The Return of Precious Metals and Sound Money
by Giordano Bruno
Originally posted Neithercorp Press, March 15, 2011
WELL, THOSE DEVIOUS GOLD BUGS AND SOUND MONEY ADVOCATES ARE AT IT AGAIN! They had the audacity to produce economic analysis that consistently outshines and embarrasses mainstream Keynesian pundits. They had the nerve to expose the seedy underpinnings of the private Federal Reserve. They even had the gall to bring the long established short manipulations of metals markets by global banks like JP Morgan and HSBC into the light of day, where anyone whose head was not buried in the dark recesses of their own colon could see and say “My god! There really is an organized cabal against gold and silver!” But if you thought all that was outrageous, these people, who promote the insane notion that our currency should actually be backed by tangible wealth and should be under the control of the voting public instead of some unaccountable parasitic corporate central bank, have now brought state legislators into the mix! The return to sound money has begun…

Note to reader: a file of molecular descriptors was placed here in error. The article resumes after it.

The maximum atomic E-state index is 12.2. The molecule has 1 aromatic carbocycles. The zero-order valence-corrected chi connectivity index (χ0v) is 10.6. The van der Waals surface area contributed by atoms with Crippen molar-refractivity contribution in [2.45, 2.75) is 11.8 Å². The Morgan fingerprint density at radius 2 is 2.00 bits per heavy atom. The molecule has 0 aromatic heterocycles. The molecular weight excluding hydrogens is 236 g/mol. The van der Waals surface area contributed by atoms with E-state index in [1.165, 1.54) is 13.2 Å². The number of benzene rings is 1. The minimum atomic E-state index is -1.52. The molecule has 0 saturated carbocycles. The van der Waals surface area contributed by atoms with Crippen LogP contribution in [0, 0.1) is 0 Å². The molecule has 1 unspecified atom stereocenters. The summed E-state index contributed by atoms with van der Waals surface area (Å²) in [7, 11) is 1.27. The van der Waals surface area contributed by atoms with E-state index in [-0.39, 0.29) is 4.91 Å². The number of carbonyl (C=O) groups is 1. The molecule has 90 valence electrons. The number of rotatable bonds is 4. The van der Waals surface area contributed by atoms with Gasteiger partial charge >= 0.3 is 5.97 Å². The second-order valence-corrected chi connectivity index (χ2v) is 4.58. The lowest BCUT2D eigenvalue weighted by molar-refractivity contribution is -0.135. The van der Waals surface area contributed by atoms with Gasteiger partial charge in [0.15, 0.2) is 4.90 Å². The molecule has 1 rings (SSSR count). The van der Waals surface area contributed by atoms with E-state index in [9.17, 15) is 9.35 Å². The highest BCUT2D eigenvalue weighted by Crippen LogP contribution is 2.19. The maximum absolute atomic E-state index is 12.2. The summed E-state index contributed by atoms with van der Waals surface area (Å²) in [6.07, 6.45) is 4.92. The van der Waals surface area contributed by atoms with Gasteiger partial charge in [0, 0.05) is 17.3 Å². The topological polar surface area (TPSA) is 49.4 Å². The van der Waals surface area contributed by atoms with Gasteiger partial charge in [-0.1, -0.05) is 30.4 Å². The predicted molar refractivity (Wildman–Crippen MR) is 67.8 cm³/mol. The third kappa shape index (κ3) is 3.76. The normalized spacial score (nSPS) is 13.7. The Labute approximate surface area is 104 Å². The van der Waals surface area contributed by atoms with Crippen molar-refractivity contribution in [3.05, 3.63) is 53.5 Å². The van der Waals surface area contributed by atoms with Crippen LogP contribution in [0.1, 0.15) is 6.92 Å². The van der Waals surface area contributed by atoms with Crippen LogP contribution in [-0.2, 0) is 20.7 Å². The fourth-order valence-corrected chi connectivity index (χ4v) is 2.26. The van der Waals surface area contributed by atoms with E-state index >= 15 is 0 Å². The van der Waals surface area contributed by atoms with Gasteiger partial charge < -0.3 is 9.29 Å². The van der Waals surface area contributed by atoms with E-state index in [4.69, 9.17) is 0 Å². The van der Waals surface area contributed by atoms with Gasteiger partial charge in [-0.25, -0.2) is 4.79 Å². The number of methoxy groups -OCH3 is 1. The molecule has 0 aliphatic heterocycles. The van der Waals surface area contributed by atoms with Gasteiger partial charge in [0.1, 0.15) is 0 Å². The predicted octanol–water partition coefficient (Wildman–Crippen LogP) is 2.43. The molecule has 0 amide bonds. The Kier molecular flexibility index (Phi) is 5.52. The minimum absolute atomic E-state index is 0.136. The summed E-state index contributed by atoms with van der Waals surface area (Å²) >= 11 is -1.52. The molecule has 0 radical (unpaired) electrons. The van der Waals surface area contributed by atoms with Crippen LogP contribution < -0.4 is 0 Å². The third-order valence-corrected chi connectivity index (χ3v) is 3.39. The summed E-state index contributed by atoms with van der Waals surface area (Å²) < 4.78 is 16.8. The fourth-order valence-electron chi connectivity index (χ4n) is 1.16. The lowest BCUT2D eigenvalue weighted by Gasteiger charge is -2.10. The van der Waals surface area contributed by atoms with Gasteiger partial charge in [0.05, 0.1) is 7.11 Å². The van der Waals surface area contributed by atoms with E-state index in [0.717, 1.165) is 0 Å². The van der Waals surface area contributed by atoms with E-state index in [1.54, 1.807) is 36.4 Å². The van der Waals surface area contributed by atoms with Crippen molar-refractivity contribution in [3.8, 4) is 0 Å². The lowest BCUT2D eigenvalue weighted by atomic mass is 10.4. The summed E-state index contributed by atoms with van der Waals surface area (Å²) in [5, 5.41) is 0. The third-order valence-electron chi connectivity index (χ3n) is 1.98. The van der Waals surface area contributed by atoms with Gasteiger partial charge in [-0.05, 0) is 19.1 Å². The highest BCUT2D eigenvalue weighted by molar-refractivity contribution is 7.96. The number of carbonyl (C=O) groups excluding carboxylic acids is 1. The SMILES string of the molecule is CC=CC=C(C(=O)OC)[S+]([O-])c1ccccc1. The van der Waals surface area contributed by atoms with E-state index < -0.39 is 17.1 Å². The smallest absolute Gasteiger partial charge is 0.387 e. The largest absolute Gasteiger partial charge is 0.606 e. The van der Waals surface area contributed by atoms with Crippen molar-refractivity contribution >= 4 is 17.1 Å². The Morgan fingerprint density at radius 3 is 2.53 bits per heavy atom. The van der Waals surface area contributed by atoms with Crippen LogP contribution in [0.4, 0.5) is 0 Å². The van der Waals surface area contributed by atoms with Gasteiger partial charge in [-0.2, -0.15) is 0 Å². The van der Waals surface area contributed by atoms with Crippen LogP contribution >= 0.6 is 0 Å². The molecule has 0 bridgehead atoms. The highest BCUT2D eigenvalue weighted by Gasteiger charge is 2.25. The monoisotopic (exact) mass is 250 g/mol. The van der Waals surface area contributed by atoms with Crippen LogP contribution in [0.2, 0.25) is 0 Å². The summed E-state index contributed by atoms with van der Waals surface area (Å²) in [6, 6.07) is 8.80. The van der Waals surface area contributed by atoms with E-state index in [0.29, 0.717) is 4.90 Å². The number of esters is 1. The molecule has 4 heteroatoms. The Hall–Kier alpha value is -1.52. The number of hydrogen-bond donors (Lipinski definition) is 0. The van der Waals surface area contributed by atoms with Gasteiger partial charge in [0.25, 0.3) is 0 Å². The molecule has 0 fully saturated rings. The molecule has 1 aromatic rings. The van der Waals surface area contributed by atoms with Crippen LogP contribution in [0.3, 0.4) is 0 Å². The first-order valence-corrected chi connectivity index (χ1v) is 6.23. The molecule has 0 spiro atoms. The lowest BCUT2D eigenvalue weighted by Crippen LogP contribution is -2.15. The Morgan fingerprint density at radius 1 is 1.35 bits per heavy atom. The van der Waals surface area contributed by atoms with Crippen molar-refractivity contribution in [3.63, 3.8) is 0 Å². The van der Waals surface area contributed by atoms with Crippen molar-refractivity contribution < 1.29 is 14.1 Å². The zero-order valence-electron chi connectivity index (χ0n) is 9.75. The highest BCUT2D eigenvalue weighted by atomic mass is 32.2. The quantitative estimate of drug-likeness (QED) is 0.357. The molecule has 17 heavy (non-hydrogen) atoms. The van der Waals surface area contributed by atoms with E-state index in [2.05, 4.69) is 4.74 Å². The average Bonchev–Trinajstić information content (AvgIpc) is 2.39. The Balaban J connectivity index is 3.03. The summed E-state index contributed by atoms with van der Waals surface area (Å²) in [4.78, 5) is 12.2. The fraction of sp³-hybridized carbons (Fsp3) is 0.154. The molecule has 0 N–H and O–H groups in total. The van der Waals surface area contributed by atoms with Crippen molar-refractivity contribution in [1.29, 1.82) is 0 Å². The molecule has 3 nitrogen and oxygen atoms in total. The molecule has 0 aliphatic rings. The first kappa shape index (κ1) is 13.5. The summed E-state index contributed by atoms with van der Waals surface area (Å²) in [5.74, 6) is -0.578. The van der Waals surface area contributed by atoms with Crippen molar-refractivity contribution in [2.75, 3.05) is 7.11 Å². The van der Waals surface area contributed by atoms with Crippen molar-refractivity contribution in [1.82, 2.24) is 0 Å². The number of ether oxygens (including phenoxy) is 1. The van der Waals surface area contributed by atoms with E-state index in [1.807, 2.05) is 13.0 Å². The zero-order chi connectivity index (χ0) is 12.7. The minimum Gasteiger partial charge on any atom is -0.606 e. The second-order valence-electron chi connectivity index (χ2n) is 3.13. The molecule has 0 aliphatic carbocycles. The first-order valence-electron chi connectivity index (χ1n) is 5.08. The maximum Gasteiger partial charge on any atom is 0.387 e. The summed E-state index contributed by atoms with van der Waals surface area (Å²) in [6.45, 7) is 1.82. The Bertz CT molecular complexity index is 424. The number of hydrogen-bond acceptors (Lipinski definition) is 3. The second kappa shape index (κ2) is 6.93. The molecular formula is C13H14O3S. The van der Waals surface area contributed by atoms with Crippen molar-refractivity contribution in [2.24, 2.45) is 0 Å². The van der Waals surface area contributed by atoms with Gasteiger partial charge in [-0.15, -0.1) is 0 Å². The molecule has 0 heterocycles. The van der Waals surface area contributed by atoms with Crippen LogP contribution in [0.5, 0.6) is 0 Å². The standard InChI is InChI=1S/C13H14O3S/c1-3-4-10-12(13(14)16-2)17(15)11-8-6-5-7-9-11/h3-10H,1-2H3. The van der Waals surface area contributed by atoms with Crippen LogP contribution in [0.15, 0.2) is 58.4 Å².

Thirteen states currently have proposed measures which would reinstitute the long suppressed need for a precious metals standard. Utah is the furthest ahead in this battle, its House just recently passing a bill which would make gold and silver officially recognized as legal tender within its borders. All that remains is a signature from Utah’s governor:
Colorado, Georgia, Montana, Missouri, Indiana, Iowa, New Hampshire, Oklahoma, South Carolina, Tennessee, Vermont and Washington all have similar bills to that of Utah in different stages of development. Why, after decades of treating gold and silver standards like a cocktail party joke, have the states suddenly turned friendly towards the idea of commodities as currency? It makes perfect sense when you examine what is happening all around us in the world today…
Necessity is the Mother of Prevention
The states are broke. Not just broke, but destitute. If California had a loan shark, its knee caps would have felt the splintery sting of a Louisville Slugger years ago. Illinois would have turned to prostitution (and maybe still will).